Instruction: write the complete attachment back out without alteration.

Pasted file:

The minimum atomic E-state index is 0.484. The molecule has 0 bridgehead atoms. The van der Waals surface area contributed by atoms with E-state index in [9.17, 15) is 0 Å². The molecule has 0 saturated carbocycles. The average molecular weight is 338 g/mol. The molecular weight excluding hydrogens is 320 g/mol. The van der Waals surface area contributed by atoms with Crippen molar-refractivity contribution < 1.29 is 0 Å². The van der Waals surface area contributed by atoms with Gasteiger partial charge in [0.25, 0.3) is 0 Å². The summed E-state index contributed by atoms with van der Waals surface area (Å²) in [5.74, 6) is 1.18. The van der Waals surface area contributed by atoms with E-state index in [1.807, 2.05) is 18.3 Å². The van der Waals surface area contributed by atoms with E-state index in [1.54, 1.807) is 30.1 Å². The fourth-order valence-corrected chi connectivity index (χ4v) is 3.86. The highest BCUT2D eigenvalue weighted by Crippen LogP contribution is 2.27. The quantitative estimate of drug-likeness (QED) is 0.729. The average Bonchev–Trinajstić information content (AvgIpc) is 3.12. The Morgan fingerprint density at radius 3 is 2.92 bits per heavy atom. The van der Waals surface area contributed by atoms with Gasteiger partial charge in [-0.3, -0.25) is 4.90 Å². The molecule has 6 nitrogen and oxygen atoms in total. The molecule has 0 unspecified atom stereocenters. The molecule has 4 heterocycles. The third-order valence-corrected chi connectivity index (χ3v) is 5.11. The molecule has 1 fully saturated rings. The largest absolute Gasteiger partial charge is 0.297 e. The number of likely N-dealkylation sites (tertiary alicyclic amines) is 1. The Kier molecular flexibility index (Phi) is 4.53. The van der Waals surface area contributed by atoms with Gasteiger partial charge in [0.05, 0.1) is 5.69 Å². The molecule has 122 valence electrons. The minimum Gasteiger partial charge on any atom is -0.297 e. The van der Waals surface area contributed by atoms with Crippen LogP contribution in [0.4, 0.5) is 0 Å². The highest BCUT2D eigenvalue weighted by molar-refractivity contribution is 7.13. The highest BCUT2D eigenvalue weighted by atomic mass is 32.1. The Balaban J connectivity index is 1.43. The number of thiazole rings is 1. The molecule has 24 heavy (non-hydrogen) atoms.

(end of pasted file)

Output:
The minimum atomic E-state index is 0.484. The molecule has 0 bridgehead atoms. The van der Waals surface area contributed by atoms with E-state index in [9.17, 15) is 0 Å². The molecule has 0 saturated carbocycles. The average molecular weight is 338 g/mol. The molecular weight excluding hydrogens is 320 g/mol. The van der Waals surface area contributed by atoms with Crippen molar-refractivity contribution < 1.29 is 0 Å². The van der Waals surface area contributed by atoms with Gasteiger partial charge in [0.25, 0.3) is 0 Å². The summed E-state index contributed by atoms with van der Waals surface area (Å²) in [5.74, 6) is 1.18. The van der Waals surface area contributed by atoms with E-state index in [1.807, 2.05) is 18.3 Å². The van der Waals surface area contributed by atoms with E-state index in [1.54, 1.807) is 30.1 Å². The fourth-order valence-corrected chi connectivity index (χ4v) is 3.86. The highest BCUT2D eigenvalue weighted by Crippen LogP contribution is 2.27. The quantitative estimate of drug-likeness (QED) is 0.729. The average Bonchev–Trinajstić information content (AvgIpc) is 3.12. The Morgan fingerprint density at radius 3 is 2.92 bits per heavy atom. The van der Waals surface area contributed by atoms with Gasteiger partial charge in [-0.3, -0.25) is 4.90 Å². The molecule has 6 nitrogen and oxygen atoms in total. The molecule has 0 unspecified atom stereocenters. The molecule has 4 heterocycles. The third-order valence-corrected chi connectivity index (χ3v) is 5.11. The molecule has 1 fully saturated rings. The largest absolute Gasteiger partial charge is 0.297 e. The number of likely N-dealkylation sites (tertiary alicyclic amines) is 1. The Kier molecular flexibility index (Phi) is 4.53. The van der Waals surface area contributed by atoms with Gasteiger partial charge in [0.05, 0.1) is 5.69 Å². The molecule has 122 valence electrons. The minimum Gasteiger partial charge on any atom is -0.297 e. The van der Waals surface area contributed by atoms with Crippen LogP contribution in [0.4, 0.5) is 0 Å². The highest BCUT2D eigenvalue weighted by molar-refractivity contribution is 7.13. The highest BCUT2D eigenvalue weighted by atomic mass is 32.1. The Balaban J connectivity index is 1.43. The number of thiazole rings is 1. The molecule has 24 heavy (non-hydrogen) atoms.